Project 987.2 Porsche Cayman S, Getting 1000 lbs of Downforce with Verus Engineering!

This panel makes our car a complete flat bottom. It complements the OEM panels and covers where the factory left open.  A lot of care went into the design of the undercar aero with the Verus Engineering kit. The flat bottom panels has vent holes for the headers and CV joints.

These parts are the 3 pieces of the rear diffuser which are made of dry carbon. The two other pieces on the lower right are the plastic vortex generator strakes. These are made of plastic to be able to take hitting the ground. The two pieces on the left are the dry carbon front canards.  Since the splitter is on the short side, these are used to give the car aero balance in the front.

You can see that the carbon of the rear diffuser is fairly substantial to take aero loads.

We got these Composite Concepts GT4 style side scoops that fit the 987. We made the cars side openings functional. We converted the drivers side airbox to be open to the scoop so now its a cold ram air box with the scoop forcing more air into the intake.  On the Grand Am cars, a similar setup was good for 7 hp at 100 mph. On the passenger side the scoop now forces more cold air into the engine bay. Since the flat bottom panel makes the engine bay less open to air circulation, we figured that having cold air circulated into the engine compartment couldn’t hurt.

One of the great things about the Verus Engineering system was that the design was optimized through many iterations of CFD or Computational Fluid Dynamics, an analytical design tool using computer simulation. First the base car is digitized and then parts are added and the effects studied.  The Verus system went through many iterations on the computer before any physical parts were made and tested. In this rendering surface pressure distribution has the flow patterns superimposed over it.


  1. Although I’ll never be able to afford this outrageous Carmen, I’ve been interested in the Caman since it’s inception – it just made sense even if Porsche “put the lid on its development to preserve their 911 market. I always believed in the Cayman concept like a newly converted religious sinner! I will never even see much less drive this highly developed iteration of the Cayman. But, I greet it as the very best Porsche ever built and potentially if not presently The Best Sports Car in existence bar none.”The best was expected” and it wasn’t Porsche that delivered!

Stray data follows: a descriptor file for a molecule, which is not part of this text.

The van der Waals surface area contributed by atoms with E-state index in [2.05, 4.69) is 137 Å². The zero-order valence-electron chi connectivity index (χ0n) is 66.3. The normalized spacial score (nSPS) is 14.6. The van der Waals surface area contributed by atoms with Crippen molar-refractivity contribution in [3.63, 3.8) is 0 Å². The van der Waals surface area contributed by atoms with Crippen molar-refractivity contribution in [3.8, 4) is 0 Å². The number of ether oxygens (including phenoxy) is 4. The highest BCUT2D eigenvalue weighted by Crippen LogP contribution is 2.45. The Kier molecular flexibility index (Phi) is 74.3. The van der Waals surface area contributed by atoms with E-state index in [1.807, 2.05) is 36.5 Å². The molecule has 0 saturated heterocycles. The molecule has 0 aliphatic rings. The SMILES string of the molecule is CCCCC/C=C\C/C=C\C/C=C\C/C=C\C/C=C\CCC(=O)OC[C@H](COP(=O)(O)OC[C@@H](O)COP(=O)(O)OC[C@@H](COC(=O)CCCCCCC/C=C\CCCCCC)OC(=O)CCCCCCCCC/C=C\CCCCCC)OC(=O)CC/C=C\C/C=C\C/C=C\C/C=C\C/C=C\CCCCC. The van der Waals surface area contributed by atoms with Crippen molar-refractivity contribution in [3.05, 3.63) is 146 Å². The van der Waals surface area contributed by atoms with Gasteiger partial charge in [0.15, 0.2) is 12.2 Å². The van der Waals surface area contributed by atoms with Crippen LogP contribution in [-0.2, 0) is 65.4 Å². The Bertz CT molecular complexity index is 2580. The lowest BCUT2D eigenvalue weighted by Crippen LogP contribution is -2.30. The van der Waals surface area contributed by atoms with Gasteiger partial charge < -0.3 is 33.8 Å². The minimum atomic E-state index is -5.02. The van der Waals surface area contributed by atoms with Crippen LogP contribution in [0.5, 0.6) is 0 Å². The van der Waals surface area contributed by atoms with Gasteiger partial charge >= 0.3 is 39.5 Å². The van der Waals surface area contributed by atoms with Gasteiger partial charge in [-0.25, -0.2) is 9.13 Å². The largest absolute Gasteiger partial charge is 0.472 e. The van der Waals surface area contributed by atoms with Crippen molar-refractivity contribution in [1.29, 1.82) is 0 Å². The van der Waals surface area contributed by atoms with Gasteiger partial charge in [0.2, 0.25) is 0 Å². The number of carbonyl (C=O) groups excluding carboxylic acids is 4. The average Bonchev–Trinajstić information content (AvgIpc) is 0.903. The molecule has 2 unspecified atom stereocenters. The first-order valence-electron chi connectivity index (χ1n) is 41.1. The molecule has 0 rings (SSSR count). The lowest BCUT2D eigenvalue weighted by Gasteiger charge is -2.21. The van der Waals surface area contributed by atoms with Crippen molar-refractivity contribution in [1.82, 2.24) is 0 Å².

1. Well, since the new GT3 finally has double wishbone suspension, I doubt that the Cayman is the best Porsche ever built. But, it is obvious that they have been holding out with MacPherson strut suspension for as long as possible. Finally, the ultimate street Porsche is here…if you can afford it.

      And, you can get it with a manual transmission!

  2. Do these renderings mean that there’s not much to gain by raising the rear wing higher? The color of the air hitting the rear wing is the same as the color of the clean air in front of the car.

    1. Yes there were no indicated gains by putting the wing higher. Lower wings usually work better on fastback cars as the flow stays attached to the roofline and deck better.

  3. I remember in the video on the initial build that the plan was to use the hydraulic HLS system to drop the rear of the car in the straights to reduce the rear wing angle and low the drag like a DRS system. Theoretically could you information from a shock travel sensor to continually adjust the height of the front and rear suspension to hold the aero in an optimum height as the car pitches and rolls through braking and cornering?

    1. We are not that smart. Correction the owner of the car doesn’t have the money to pay for the development of that.

Leave a Reply

Your email address will not be published. Required fields are marked *